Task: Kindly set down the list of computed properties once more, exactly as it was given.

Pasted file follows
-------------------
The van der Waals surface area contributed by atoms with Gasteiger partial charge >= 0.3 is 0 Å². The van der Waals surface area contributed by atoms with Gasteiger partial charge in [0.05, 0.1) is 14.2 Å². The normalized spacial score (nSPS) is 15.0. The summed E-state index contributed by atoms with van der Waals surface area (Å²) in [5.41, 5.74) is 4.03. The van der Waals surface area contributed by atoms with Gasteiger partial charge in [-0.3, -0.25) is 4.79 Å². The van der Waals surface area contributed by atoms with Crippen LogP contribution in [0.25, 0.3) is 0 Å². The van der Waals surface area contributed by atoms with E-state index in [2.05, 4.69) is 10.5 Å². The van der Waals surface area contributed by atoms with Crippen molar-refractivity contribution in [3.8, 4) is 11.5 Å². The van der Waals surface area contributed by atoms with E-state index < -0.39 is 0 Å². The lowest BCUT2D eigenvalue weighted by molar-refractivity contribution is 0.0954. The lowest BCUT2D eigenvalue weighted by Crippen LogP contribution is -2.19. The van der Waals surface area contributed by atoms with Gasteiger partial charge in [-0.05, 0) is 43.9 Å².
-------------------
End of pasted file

The van der Waals surface area contributed by atoms with Gasteiger partial charge >= 0.3 is 0 Å². The van der Waals surface area contributed by atoms with Gasteiger partial charge in [0.05, 0.1) is 14.2 Å². The normalized spacial score (nSPS) is 15.0. The summed E-state index contributed by atoms with van der Waals surface area (Å²) in [5.41, 5.74) is 4.03. The van der Waals surface area contributed by atoms with Gasteiger partial charge in [-0.3, -0.25) is 4.79 Å². The van der Waals surface area contributed by atoms with Crippen LogP contribution in [0.25, 0.3) is 0 Å². The van der Waals surface area contributed by atoms with E-state index in [2.05, 4.69) is 10.5 Å². The van der Waals surface area contributed by atoms with Crippen molar-refractivity contribution in [3.8, 4) is 11.5 Å². The van der Waals surface area contributed by atoms with E-state index < -0.39 is 0 Å². The lowest BCUT2D eigenvalue weighted by molar-refractivity contribution is 0.0954. The lowest BCUT2D eigenvalue weighted by Crippen LogP contribution is -2.19. The van der Waals surface area contributed by atoms with Gasteiger partial charge in [-0.05, 0) is 43.9 Å².